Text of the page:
What other financial resources are available for charities?
Charities can also take advantage of the existing measures the Government has already put in place including deferring their VAT bills, paying no business rates for their shops next year and furloughing staff where possible with the Government paying 80% of their wages under the Coronavirus Job Retention Scheme – see our People and Employment FAQ’s and our Premise and Property FAQ’s.
- On admission to critical care, the risks, benefits and likely outcomes of the different treatment options should be discussed with patients, families and carers so they can make informed decisions about their treatment wherever possible.
- A member of the critical care team should be involved in these discussions whenever the patient or team needs advice about critical care to make decisions about treatment.
Payments of the Community Infrastructure Levy (“CIL”) are tied to commencement of development, and where an instalment policy is in place, the instalments are usually tied to periods of time following commencement rather than build out rates. Therefore where a development has commenced, payments of CIL are likely to fall due in respect of a site notwithstanding that the site may have temporarily closed or build out rates have slowed.
New regulations now in force, provide some additional relief for those developers with an annual turnover of £45 million or less. Such relief will allow the Council to defer payments, disapply late interest charges, and refund late interest charges that have already been levied since 21 March 2020.
For those developers that cannot benefit from the new provisions, unless a Council has adopted an exceptional circumstances relief policy the regulations do not provide for any relief to be provided in instances where payment of CIL will create viability issues. Most Councils have not adopted such a policy, and in those circumstances the CIL liability will remain due in accordance with the payment schedule on the demand notice.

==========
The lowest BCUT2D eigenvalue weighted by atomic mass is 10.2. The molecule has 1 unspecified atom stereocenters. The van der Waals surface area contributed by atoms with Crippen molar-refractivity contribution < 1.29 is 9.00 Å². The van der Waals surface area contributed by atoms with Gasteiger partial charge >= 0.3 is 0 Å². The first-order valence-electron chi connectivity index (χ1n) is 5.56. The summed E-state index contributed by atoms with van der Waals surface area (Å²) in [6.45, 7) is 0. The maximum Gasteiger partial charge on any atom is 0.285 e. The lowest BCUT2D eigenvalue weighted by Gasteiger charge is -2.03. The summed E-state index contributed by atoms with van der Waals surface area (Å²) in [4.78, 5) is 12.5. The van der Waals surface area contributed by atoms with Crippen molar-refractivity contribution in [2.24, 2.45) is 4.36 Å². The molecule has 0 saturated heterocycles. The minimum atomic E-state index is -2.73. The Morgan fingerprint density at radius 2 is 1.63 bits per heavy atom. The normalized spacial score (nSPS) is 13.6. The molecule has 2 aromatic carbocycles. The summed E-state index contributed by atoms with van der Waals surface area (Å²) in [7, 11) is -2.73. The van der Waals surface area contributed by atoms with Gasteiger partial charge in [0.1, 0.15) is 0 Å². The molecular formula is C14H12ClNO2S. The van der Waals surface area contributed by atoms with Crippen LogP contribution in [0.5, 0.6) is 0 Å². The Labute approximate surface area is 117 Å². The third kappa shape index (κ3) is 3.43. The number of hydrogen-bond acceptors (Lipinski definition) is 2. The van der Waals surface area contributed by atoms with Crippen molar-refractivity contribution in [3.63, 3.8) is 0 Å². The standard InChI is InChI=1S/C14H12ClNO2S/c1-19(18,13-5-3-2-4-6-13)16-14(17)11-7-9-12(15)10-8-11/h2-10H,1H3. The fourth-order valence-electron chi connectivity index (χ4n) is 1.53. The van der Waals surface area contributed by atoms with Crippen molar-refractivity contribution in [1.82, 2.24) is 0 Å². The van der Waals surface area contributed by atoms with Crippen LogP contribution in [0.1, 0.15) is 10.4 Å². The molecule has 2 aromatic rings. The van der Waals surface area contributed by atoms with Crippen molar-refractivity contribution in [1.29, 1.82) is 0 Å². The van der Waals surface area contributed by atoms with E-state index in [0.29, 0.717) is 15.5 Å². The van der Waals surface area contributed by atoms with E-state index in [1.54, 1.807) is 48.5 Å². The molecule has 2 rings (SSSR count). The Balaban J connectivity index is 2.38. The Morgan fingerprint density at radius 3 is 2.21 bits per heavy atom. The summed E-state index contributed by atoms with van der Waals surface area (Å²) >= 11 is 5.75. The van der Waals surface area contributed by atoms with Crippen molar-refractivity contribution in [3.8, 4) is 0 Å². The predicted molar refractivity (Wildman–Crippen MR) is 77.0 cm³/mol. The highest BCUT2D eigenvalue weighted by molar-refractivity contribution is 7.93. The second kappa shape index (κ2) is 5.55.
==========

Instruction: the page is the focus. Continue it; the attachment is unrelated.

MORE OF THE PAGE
Councils are at liberty to amend their instalment policies in accordance with their own internal procedures, and the Government is encouraging Councils to explore this option to provide some relief to developers. However this will only assist in respect of any prospective instalments where the development commences after the new instalment policy has been adopted.
For those developers whose annual turnover exceeds £45 million, the Government seems to be taking the view that such developers can afford their CIL liabilities regardless of the current climate. The only concession the Government has proposed is to encourage Councils to make use of the existing discretion they have in respect of the imposition of surcharges for late payments.
Similar to the position for claims between 1 August 2020 and 31 October 2020, for claims between 1 July 2021 and 30 September 2021 there will be a cost to businesses of furloughing staff, which will gradually increase until the scheme closes at the end of September as follows.
- From 1 July 2021 employers will be required to contribute 10% of wages, with the Government contributing 70%.
- From 1 August 2021, the employer contribution increases to 20% and the Government will contribute 60%.
- 30 September 2021: scheme closes.
Employees will continue to receive 80% of their current wages, up to £2,500 a month.
As we move to look at re-opening businesses and getting people back into the workplace there is work to be done by employers, firstly in planning how they are going to do this, and secondly, communicating those plans to staff. The only way in which businesses are going to be able to manage the transition back to some form of normality is by speaking to their staff and re-assuring them about the measures that will be put in place to safeguard their health and safety in order to enable them to return. Any successful return to work will need to based on carefully thought out plans and providing re-assurances to employees that necessary action is being taken.
Employers will be focusing on:
- How do I get my workforce back safely, and
- How do I give my workforce the confidence to return.
Yes probably in our opinion, even if you are not considering taking any formal action against them. Ultimately if a doctor is suspended this could be considered as causing them reputational damage and it therefore is correct that they are afforded the protections (in particular in relation to keeping exclusion/suspension under review) of MHPS. Under Part V of MHPS there is provision for excluding practitioners if they are a danger to patients and they refuse to recognise it or if they refuse to co-operate. It doesn’t refer to a particular risk for the practitioner themselves, but it would appear logical that it would apply.